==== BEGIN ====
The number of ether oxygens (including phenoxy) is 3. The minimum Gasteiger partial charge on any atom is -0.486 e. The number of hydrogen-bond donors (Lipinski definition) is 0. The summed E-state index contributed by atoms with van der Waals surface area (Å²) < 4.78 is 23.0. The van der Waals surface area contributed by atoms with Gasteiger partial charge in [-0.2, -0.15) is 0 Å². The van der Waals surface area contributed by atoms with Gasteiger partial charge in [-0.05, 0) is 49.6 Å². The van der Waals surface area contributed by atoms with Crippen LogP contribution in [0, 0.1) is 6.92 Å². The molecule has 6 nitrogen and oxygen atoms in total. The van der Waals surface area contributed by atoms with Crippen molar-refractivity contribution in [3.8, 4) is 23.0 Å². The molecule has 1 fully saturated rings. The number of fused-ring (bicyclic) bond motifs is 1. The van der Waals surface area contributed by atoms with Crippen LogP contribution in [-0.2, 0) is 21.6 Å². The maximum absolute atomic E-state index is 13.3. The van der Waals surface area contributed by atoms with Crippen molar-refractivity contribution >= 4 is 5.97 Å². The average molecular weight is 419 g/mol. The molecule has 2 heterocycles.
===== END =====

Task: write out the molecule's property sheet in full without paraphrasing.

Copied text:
The number of ether oxygens (including phenoxy) is 3. The minimum Gasteiger partial charge on any atom is -0.486 e. The number of hydrogen-bond donors (Lipinski definition) is 0. The summed E-state index contributed by atoms with van der Waals surface area (Å²) < 4.78 is 23.0. The van der Waals surface area contributed by atoms with Gasteiger partial charge in [-0.2, -0.15) is 0 Å². The van der Waals surface area contributed by atoms with Gasteiger partial charge in [-0.05, 0) is 49.6 Å². The van der Waals surface area contributed by atoms with Crippen LogP contribution in [0, 0.1) is 6.92 Å². The molecule has 6 nitrogen and oxygen atoms in total. The van der Waals surface area contributed by atoms with Crippen molar-refractivity contribution in [3.8, 4) is 23.0 Å². The molecule has 1 fully saturated rings. The number of fused-ring (bicyclic) bond motifs is 1. The van der Waals surface area contributed by atoms with Crippen LogP contribution in [-0.2, 0) is 21.6 Å². The maximum absolute atomic E-state index is 13.3. The van der Waals surface area contributed by atoms with Crippen molar-refractivity contribution >= 4 is 5.97 Å². The average molecular weight is 419 g/mol. The molecule has 2 heterocycles.